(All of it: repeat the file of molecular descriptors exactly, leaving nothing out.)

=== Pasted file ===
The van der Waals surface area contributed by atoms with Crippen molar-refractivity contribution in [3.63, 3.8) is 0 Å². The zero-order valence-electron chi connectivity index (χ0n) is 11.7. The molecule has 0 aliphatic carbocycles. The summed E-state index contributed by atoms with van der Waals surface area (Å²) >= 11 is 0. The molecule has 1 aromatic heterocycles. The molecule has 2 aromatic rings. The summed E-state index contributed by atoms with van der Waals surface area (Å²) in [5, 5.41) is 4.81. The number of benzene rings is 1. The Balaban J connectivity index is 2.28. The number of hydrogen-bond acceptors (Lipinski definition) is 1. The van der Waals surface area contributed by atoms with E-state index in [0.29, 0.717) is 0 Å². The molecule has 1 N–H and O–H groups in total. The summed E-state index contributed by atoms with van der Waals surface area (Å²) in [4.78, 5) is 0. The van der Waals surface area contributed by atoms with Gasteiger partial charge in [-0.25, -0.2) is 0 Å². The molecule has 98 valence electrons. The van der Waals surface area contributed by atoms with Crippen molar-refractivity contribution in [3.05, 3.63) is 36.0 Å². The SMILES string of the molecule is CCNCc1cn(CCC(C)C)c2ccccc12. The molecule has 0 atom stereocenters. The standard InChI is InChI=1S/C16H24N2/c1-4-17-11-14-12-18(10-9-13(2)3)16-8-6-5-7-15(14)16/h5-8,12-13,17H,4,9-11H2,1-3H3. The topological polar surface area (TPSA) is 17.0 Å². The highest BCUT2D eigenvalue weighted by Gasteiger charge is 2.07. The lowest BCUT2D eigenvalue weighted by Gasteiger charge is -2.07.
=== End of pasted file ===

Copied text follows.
The van der Waals surface area contributed by atoms with Crippen molar-refractivity contribution in [3.63, 3.8) is 0 Å². The zero-order valence-electron chi connectivity index (χ0n) is 11.7. The molecule has 0 aliphatic carbocycles. The summed E-state index contributed by atoms with van der Waals surface area (Å²) >= 11 is 0. The molecule has 1 aromatic heterocycles. The molecule has 2 aromatic rings. The summed E-state index contributed by atoms with van der Waals surface area (Å²) in [5, 5.41) is 4.81. The number of benzene rings is 1. The Balaban J connectivity index is 2.28. The number of hydrogen-bond acceptors (Lipinski definition) is 1. The van der Waals surface area contributed by atoms with E-state index in [0.29, 0.717) is 0 Å². The molecule has 1 N–H and O–H groups in total. The summed E-state index contributed by atoms with van der Waals surface area (Å²) in [4.78, 5) is 0. The van der Waals surface area contributed by atoms with Gasteiger partial charge in [-0.25, -0.2) is 0 Å². The molecule has 98 valence electrons. The van der Waals surface area contributed by atoms with Crippen molar-refractivity contribution in [3.05, 3.63) is 36.0 Å². The SMILES string of the molecule is CCNCc1cn(CCC(C)C)c2ccccc12. The molecule has 0 atom stereocenters. The standard InChI is InChI=1S/C16H24N2/c1-4-17-11-14-12-18(10-9-13(2)3)16-8-6-5-7-15(14)16/h5-8,12-13,17H,4,9-11H2,1-3H3. The topological polar surface area (TPSA) is 17.0 Å². The highest BCUT2D eigenvalue weighted by Gasteiger charge is 2.07. The lowest BCUT2D eigenvalue weighted by Gasteiger charge is -2.07.